U.S. District Judge Sam Sparks has thrown out Lance Armstrong’s case against USADA leaving the seven time Tour de France winner three days to make a decision whether to head to arbitration or accept sanctions which could include stripping him of his seven Tour titles and also put in jeopardy his involvement in triathlon.
Whilst Judge Sparks threw the charges out he also commented that USADA’s pursuit of Armstrong beyond it’s eight-year statute of limitations did indicate some politcial motivation. This means that USADA has somewhat of a victory in this case but their motivation in the pursuit of Armstrong is still viewed as questionable by many.
USADA CEO Travis T. Tygart commented today after the ruling. “We are pleased that the federal court in Austin, Texas has dismissed Lance Armstrong’s lawsuit and upheld the established rules which provide Congressionally-mandated due process for all athletes. The rules in place have protected the rights of athletes for over a decade in every case USADA has adjudicated and we look forward to a timely, public arbitration hearing in this case, should Mr. Armstrong choose, where the evidence can be presented, witness testimony will be given under oath and subject to cross examination, and an independent panel of arbitrators will determine the outcome of the case.”
Tim Herman’s Response to Judge Sparks’ Opinion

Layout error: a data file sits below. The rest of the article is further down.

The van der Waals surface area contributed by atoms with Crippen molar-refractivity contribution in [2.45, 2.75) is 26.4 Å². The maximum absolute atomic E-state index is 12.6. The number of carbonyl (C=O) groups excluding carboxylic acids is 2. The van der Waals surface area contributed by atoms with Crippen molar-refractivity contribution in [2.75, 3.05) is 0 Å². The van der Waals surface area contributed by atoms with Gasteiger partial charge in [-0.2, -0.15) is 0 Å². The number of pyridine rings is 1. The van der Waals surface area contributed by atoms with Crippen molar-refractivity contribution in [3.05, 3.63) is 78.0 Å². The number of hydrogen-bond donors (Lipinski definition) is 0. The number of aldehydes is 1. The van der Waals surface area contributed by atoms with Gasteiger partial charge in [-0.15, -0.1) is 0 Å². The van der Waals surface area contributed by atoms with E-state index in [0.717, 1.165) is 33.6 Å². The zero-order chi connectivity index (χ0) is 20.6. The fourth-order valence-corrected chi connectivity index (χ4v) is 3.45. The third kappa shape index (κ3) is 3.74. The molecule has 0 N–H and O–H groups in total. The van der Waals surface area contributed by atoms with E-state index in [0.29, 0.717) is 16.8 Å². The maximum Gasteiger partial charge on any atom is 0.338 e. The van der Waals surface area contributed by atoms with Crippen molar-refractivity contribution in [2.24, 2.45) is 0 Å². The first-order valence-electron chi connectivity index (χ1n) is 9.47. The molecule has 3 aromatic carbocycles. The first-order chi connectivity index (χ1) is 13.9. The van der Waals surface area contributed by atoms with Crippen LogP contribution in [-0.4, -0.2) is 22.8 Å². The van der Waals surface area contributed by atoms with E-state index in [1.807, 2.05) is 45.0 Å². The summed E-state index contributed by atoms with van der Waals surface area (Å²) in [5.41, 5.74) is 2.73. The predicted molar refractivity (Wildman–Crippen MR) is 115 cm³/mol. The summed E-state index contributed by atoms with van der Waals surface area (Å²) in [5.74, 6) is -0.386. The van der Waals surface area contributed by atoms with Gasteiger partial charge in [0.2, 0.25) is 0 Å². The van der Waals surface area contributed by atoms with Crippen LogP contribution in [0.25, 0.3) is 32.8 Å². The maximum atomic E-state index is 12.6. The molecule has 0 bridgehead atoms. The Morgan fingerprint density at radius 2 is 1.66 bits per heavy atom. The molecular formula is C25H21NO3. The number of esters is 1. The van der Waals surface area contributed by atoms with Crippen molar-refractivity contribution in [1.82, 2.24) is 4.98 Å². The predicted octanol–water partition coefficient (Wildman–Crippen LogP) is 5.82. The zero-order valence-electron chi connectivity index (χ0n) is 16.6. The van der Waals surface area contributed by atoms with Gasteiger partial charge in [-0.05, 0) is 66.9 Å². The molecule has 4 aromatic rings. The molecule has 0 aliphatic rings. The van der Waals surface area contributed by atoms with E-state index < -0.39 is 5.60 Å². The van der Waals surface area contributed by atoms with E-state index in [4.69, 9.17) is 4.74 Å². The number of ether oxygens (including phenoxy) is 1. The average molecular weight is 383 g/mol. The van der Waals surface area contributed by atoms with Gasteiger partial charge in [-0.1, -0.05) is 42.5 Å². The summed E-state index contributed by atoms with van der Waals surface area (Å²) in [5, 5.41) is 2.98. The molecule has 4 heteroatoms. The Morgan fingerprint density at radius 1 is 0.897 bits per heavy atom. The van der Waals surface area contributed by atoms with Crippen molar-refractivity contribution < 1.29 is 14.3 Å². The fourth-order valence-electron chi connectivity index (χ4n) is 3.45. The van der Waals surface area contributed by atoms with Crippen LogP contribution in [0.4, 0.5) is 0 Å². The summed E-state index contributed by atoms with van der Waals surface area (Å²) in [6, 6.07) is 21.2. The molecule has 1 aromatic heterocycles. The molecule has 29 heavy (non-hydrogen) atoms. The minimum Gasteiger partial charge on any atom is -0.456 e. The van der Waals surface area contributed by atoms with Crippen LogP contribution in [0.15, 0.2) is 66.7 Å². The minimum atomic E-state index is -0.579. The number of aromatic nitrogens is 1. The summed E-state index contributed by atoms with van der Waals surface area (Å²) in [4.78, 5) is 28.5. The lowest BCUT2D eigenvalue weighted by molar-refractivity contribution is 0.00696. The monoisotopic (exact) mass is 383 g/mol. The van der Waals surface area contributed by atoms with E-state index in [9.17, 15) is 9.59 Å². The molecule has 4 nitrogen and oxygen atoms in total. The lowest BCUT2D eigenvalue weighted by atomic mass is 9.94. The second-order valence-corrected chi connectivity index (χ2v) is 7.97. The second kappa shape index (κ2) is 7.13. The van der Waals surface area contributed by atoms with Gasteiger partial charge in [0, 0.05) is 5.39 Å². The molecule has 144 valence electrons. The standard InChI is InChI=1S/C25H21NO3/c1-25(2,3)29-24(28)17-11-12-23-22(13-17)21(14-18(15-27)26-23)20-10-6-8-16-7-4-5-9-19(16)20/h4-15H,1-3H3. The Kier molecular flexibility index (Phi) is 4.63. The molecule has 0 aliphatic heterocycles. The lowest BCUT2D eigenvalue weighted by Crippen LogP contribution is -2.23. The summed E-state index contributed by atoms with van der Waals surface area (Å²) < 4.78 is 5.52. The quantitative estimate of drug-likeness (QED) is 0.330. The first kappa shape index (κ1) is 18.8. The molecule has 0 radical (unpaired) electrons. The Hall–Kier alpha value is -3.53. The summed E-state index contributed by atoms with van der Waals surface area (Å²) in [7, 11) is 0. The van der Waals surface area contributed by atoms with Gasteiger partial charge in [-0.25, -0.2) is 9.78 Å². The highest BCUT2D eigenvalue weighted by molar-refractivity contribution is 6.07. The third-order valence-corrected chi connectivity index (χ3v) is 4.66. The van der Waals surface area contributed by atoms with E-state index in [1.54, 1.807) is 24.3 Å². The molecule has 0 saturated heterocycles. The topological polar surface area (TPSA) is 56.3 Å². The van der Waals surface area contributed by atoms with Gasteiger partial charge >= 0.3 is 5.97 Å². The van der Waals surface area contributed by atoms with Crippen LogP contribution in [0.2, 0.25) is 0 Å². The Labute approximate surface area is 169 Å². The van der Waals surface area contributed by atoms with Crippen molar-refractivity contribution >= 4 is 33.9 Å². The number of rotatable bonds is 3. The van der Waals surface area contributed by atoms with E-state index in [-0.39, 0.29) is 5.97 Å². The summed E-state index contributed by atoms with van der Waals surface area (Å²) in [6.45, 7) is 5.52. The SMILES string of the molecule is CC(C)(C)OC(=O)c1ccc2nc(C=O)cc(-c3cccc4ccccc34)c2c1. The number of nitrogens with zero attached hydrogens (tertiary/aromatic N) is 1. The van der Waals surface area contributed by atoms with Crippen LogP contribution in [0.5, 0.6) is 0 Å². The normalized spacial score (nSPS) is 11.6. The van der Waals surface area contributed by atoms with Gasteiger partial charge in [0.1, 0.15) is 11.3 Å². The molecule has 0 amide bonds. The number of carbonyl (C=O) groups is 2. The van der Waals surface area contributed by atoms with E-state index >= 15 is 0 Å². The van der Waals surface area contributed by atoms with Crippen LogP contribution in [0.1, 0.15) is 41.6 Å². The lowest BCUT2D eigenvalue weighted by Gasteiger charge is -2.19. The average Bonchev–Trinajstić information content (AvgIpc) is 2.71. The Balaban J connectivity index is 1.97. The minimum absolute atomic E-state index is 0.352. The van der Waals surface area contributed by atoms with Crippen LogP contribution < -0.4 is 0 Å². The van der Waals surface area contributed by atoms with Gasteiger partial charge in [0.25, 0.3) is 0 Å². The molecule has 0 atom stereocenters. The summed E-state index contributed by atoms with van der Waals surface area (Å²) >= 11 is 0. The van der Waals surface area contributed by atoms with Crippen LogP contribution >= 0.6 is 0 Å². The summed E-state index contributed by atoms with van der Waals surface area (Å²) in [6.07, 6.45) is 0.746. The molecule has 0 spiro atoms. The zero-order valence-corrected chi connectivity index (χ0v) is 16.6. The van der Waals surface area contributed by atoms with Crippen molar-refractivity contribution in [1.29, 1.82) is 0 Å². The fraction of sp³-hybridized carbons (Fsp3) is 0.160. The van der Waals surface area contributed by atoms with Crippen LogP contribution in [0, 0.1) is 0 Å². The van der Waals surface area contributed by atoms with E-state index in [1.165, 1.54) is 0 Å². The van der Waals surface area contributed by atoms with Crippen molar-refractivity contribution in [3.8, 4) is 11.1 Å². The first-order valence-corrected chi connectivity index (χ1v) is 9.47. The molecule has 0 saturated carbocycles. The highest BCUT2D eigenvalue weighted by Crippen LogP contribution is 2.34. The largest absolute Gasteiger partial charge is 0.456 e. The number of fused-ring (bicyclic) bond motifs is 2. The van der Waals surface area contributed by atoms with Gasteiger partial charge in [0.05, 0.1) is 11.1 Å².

Judge Sparks’ opinion confirms what we have said all along. Among other things, the Court confirmed that “USADA’s conduct raises serious questions about whether its real interest in charging Armstrong is to combat doping, or if it is acting according to less noble motives.” The Court also expressed serious concerns about USADA’s charges, including the vagueness of its charging letters, its attempt to charge Mr. Armstrong for alleged infractions dating back to before 1996, and USADA’s apparent promises of lesser sanctions to other cyclists in exchange for testimony against Mr. Armstrong. The Court is concerned that USADA may be motivated by “politics and a desire for media attention” in bringing these charges, but ultimately concluded that it lacked jurisdiction over the case, observing that it “should be resolved internally, by the parties most affected,” including UCI. UCI has asserted that it has exclusive authority to decide whether charges should be brought in this case, and has directed USADA not to proceed further. We are reviewing the Court’s lengthy opinion and considering Mr. Armstrong’s options at this point.